Monday, November 16, 2009

Only You Can Prevent Forest Fires - A Smokey The Bear Approach to Security

A few weeks back Larry Pesce from PaulDotCom posed the following question on Twitter:

"Hmm. If you had to deploy ONE security technology in your organization, what would it be? What is the risk reduction vs, total effort?"

Many people quickly replied. Some answers included: a comprehensive patch management solution (my pick), Security Information Management (SIM) system, network based firewall, Intrusion Prevention System (IPS), incident response plan, and my personal favorite "a very large dog..." . Larry quickly followed up asking what would the second technology be and why?

I struggled with that question. After all it is a "no win" situation. A proper incident response plan would certainly be needed but is reactive. Network defenses would be beneficial but do not take in account a mobile workforce. I finally settled on some sort of central system that would facilitate the system hardening of the end nodes. The reasoning for my answer is the result of experiences I had early in my information systems career.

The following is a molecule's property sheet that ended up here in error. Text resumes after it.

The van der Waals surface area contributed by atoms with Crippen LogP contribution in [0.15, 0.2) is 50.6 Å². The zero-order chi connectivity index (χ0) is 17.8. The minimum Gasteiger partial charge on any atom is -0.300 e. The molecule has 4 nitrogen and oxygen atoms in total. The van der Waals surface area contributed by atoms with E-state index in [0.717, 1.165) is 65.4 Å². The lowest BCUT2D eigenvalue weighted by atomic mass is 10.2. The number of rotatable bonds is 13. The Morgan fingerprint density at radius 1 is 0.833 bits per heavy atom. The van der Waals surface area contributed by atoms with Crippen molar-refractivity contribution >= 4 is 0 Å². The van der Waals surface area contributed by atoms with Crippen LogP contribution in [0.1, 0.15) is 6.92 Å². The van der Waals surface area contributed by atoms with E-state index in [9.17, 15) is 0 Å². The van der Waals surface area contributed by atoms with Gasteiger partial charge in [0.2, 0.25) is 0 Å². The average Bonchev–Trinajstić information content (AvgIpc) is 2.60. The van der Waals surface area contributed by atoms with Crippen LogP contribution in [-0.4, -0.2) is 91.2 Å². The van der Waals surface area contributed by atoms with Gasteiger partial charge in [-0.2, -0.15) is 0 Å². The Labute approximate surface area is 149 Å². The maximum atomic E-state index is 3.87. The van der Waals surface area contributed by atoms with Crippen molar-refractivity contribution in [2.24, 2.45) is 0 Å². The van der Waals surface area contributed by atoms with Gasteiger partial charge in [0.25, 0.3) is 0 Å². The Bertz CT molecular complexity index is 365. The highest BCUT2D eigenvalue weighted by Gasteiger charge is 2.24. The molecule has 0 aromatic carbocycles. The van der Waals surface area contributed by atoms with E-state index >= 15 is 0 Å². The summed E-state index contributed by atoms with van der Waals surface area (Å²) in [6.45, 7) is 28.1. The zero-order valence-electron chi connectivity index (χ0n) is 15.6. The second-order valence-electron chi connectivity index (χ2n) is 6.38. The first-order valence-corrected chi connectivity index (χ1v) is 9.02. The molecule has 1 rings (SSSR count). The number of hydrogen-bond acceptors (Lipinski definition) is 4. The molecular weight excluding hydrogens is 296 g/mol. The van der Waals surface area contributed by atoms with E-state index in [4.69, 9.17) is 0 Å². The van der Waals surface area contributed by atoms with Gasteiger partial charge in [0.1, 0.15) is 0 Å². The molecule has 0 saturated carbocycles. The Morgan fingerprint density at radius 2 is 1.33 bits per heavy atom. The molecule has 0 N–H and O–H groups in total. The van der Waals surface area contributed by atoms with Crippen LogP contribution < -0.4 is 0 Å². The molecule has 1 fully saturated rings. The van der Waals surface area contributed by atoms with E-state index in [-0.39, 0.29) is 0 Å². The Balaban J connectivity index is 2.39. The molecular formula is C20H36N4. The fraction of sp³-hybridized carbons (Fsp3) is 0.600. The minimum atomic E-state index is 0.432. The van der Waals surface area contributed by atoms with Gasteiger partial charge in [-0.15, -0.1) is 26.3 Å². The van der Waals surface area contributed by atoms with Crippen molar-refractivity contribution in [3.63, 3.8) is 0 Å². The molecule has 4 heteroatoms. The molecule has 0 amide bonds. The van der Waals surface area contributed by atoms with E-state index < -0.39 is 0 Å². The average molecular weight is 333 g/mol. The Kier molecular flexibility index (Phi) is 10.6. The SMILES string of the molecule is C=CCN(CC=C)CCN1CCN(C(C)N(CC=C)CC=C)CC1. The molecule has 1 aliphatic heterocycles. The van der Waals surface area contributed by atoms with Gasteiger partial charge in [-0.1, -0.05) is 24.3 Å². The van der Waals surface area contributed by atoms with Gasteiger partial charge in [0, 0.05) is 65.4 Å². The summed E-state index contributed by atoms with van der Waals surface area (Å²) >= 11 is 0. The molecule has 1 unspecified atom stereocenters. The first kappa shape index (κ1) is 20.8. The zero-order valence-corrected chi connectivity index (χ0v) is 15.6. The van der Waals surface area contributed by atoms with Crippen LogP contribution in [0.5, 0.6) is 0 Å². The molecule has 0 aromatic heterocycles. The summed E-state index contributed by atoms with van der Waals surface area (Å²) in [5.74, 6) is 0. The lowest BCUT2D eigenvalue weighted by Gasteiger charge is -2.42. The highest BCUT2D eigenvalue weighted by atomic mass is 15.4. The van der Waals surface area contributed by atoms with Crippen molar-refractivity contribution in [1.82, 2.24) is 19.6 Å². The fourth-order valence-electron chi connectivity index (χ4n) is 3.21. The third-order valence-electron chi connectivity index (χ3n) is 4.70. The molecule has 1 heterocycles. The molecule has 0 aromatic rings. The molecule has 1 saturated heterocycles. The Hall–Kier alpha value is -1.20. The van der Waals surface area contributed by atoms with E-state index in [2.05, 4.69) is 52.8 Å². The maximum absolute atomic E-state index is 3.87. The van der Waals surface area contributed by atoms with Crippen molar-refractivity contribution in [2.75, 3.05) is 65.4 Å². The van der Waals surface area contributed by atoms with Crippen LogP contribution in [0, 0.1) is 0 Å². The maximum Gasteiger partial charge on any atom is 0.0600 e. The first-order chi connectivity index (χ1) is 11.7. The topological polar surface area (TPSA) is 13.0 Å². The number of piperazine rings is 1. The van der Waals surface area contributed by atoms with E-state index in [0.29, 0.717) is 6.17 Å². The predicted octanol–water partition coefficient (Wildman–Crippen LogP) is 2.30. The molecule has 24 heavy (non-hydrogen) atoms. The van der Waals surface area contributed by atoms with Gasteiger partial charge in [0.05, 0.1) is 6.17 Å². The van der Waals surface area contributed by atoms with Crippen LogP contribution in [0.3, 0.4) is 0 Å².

During my time as a desktop support tech, I spent most days putting out fires. The lack of centralized patch management, host based firewalls, build procedures, and asset management was the source of chaos for the desktop and systems administration teams. Worm outbreaks, improper configuration, and end users running with local administrator rights were the norm not the exception. Consequently, the team was too busy chasing their tail around to be proactive. Those experiences resonated heavily with me and ever since I have insisted in being proactive whenever possible.

Would have proper incident response or a SIM solution have helped my former employer? Maybe. Incident Response procedures and SIM's are important parts of any defense infrastructure but they are reactive, not preventative. Consequently, I would certainly place them in my top five but only after implementing the basics of defense.

While Larry's hypothetical situation is enough to give any security practitioner nightmares, I found it to be a great source of self reflection. Larry discusses the replies in more detail during Episode 172 of PaulDotCom Security Weekly, so check it out when you get a chance. I'm interested to know what you would choose and how fast you would update your resume if you found yourself in the same situation.

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